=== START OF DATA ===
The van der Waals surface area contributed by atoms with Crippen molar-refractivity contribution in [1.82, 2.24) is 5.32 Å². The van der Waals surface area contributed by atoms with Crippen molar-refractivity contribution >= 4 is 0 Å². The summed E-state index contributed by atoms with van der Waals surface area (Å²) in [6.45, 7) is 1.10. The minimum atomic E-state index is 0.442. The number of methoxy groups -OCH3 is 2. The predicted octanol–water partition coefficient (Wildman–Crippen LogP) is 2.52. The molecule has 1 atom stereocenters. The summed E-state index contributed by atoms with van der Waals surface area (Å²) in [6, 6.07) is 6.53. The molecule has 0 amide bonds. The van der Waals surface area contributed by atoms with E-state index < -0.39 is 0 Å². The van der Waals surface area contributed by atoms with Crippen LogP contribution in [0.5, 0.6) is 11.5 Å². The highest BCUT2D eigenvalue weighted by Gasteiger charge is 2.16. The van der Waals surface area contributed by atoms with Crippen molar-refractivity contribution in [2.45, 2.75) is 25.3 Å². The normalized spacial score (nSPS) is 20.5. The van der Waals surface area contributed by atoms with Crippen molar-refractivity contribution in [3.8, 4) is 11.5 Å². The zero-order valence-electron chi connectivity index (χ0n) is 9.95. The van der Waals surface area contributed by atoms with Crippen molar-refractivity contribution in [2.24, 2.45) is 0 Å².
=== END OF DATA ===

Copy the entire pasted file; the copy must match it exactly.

The van der Waals surface area contributed by atoms with Crippen molar-refractivity contribution in [1.82, 2.24) is 5.32 Å². The van der Waals surface area contributed by atoms with Crippen molar-refractivity contribution >= 4 is 0 Å². The summed E-state index contributed by atoms with van der Waals surface area (Å²) in [6.45, 7) is 1.10. The minimum atomic E-state index is 0.442. The number of methoxy groups -OCH3 is 2. The predicted octanol–water partition coefficient (Wildman–Crippen LogP) is 2.52. The molecule has 1 atom stereocenters. The summed E-state index contributed by atoms with van der Waals surface area (Å²) in [6, 6.07) is 6.53. The molecule has 0 amide bonds. The van der Waals surface area contributed by atoms with E-state index < -0.39 is 0 Å². The van der Waals surface area contributed by atoms with Crippen LogP contribution in [0.5, 0.6) is 11.5 Å². The highest BCUT2D eigenvalue weighted by Gasteiger charge is 2.16. The van der Waals surface area contributed by atoms with Crippen molar-refractivity contribution in [2.45, 2.75) is 25.3 Å². The normalized spacial score (nSPS) is 20.5. The van der Waals surface area contributed by atoms with Crippen molar-refractivity contribution in [3.8, 4) is 11.5 Å². The zero-order valence-electron chi connectivity index (χ0n) is 9.95. The van der Waals surface area contributed by atoms with Crippen molar-refractivity contribution in [2.24, 2.45) is 0 Å².